In a globalized economy we are increasingly using similar software to collaborate, analyze and draft drawings. This facilitates access to remote workers from across the globe to assist with tasks and operations that are not as foreign as they once were. Even before the advent of BIM technology (see our BIM article), the gig economy was already well established in fast-paced industries such as computer science, finance and product design. This has spread to other industries through the help of open source and Big Data, generations of software optimization, cloud platforms and communication apps. These technological advancements are already blurring the geographical differences and are making remote work much easier. As noted above, 2020 also enhanced trust.
The number and quality of freelancers is rising as noted above. In the building industry there are particular tasks which require knowledge of local codes and/or experience in a particular type of design. Much more professionals are understanding that they don’t have to work under the umbrella of a larger firm and get paid a fraction of the actual value they add. As this market of experts grows, the challenge of finding the experienced designers with the experience you need is reduced. As digital platforms that guarantee a constant stream of lucrative projects grow, so will the quality and magnitude of outsourcing talent seeking greater flexibility and pay per hour worked. 75% of freelancers stated that freelancing increases their earning potential.
Challenges associated with Outsourcing in Building Design
There are challenges that need to be addressed. Whilst some of these obstacles can be quite easily shifted as the perception of outsourcing changes and clients become more amenable to at least some degree of outsourcing by firms taking on large contracts, challenges associated with quality, lack of local code knowledge and life safety concerns are perhaps the biggest impediment many detractors voice.
Unless you are a global giant, attempting to assemble a specialist team for all the challenges a construction design project presents is virtually impossible. However, many small and medium sized firms have difficulty trusting the quality an outsourced professional can provide. In this industry when people hear freelancing/outsourcing, some view this work model as simply a process of carelessly subcontracting part of your work over to another part of the world with a lower cost of living, where a heedless, low quality design solution bereft of crucial local experience or code knowledge is cobbled up. This is not how we see it and understand it. As an industry where life safety concerns and regular threats of litigation are present, it demands a workforce who are extremely thorough ,diligent, qualified and understand the ethical concerns of the architectural and engineering practice.
In every design project there are levels of complexity, level of completion, level of local knowledge required. We see early stage design deadlines and tasks which are not dependent on local expertise – such as early stage BIM work- as a good example of where many design firms have already started to outsource successfully. The leading EOR or AOR will need to have complete control over major deliverables, especially at the construction documentation phase of the design. But between those times there is a window of opportunity for outsourced, highly talented and vetted staff to set you on your way and supplement an in-house team during high pressure deadlines.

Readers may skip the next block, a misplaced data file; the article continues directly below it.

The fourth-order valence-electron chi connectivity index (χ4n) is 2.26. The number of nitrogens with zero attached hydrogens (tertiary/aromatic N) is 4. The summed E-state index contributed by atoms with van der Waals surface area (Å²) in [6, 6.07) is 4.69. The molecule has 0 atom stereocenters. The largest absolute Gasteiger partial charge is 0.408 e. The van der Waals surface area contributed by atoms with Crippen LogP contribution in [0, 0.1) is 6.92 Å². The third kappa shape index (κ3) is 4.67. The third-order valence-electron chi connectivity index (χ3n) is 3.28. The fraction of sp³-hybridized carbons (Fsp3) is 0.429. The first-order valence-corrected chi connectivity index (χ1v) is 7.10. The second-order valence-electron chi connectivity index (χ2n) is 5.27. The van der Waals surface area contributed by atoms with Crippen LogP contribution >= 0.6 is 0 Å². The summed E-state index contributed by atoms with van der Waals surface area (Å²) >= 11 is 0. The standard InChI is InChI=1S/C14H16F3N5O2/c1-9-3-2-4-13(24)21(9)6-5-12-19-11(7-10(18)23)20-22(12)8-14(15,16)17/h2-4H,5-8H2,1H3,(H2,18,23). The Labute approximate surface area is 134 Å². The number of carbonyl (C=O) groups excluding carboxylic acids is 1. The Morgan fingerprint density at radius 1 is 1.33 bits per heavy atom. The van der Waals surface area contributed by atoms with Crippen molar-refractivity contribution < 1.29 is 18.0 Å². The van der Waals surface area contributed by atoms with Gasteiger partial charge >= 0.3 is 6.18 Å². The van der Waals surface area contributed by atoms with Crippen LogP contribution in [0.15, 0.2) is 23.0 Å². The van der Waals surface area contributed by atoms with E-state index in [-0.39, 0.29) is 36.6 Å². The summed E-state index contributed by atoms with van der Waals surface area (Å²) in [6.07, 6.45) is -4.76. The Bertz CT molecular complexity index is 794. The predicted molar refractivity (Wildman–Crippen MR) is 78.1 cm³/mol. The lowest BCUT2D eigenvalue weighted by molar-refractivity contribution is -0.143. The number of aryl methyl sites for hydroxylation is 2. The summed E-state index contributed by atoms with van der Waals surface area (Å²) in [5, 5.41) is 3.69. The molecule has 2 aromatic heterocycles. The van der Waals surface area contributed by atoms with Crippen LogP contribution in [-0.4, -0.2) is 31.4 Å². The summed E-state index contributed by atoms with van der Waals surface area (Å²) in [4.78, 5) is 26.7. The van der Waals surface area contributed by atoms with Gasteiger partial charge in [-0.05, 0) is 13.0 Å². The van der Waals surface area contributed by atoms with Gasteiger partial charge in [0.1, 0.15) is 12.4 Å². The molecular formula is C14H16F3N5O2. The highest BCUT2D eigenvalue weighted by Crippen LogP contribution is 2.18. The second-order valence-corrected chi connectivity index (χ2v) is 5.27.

Having access to a trusted platform which allows you to build teams with other small firms and compete with bigger designers will facilitate the gig economy and its creative potential. Vetted experts may enhance your expertise and ability to tackle a project within a specialist field they are more familiar with. Contracting a vetted local expert for projects where you need local experience or specialist knowledge for a project to supplement and guide your inhouse team can also expedite the design process, help build in-house expertise and lower risks.
A Platform for Outsourcing and knowledge exchange
As outlined above, for employers trust is one of the key issues associated with Outsourcing. Another issue is convenience – how do you find the designer with proven experience in the specialization you need? Relying on contacts and friends referrals work to a certain degree, but wouldn’t it be much better if you have a pool of experts that you can choose from, at the most competitive rate and with the exact credentials, and experience you need?
For the outsourcing firm, or individual designer having a constant stream of projects, from trusted clients with industry experience is important. Another important resource, especially for individual designers, is having access to a community of other experts with whom you can build teams and learn from their expertise.
On our platform you can connect with designers and engineers with passion and levels of experience and knowledge you can trust. You can find individual experts or team-up with another specialist firm. We have minimum entry requirements and we vet community members individually. We also rank and badge experts based on credentials, so whether you need a BIM professional with extensive knowledge of the latest emerging technology or a 30 year industry veteran you can easily find them on our platform.
We are also about community building and advocating innovative, sustainability focused design trends. We guarantee quality expert outsourcing and facilitate access to a community where you can learn, collaborate, connect and grow. Read more in About Us and please share thoughts if there are ways we can improve or meet the needs of the industry better. We hope this article has opened your eyes to the future of outsourcing in building design.